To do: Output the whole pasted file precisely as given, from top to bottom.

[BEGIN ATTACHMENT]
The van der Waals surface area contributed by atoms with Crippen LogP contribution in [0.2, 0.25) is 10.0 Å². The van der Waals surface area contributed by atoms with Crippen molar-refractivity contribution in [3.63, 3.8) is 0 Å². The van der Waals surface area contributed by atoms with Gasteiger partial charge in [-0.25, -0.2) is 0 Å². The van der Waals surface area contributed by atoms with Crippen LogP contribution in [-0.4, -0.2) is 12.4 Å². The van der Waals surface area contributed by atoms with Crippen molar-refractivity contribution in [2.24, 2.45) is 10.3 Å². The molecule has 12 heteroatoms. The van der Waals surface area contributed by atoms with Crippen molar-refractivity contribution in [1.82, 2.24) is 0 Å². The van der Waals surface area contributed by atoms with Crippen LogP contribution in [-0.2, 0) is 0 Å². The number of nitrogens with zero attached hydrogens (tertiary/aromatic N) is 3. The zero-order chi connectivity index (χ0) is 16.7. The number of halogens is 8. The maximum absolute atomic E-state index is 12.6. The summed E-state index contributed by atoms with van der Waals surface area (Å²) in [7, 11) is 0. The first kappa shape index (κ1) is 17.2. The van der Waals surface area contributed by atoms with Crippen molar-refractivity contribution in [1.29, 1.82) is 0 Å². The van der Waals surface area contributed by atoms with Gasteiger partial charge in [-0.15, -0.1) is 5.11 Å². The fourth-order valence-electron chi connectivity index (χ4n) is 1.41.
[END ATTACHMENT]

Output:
The van der Waals surface area contributed by atoms with Crippen LogP contribution in [0.2, 0.25) is 10.0 Å². The van der Waals surface area contributed by atoms with Crippen molar-refractivity contribution in [3.63, 3.8) is 0 Å². The van der Waals surface area contributed by atoms with Gasteiger partial charge in [-0.25, -0.2) is 0 Å². The van der Waals surface area contributed by atoms with Crippen LogP contribution in [-0.4, -0.2) is 12.4 Å². The van der Waals surface area contributed by atoms with Crippen molar-refractivity contribution in [2.24, 2.45) is 10.3 Å². The molecule has 12 heteroatoms. The van der Waals surface area contributed by atoms with Crippen molar-refractivity contribution in [1.82, 2.24) is 0 Å². The van der Waals surface area contributed by atoms with Crippen LogP contribution in [-0.2, 0) is 0 Å². The number of nitrogens with zero attached hydrogens (tertiary/aromatic N) is 3. The zero-order chi connectivity index (χ0) is 16.7. The number of halogens is 8. The maximum absolute atomic E-state index is 12.6. The summed E-state index contributed by atoms with van der Waals surface area (Å²) in [7, 11) is 0. The first kappa shape index (κ1) is 17.2. The van der Waals surface area contributed by atoms with Crippen molar-refractivity contribution in [1.29, 1.82) is 0 Å². The van der Waals surface area contributed by atoms with Gasteiger partial charge in [-0.15, -0.1) is 5.11 Å². The fourth-order valence-electron chi connectivity index (χ4n) is 1.41.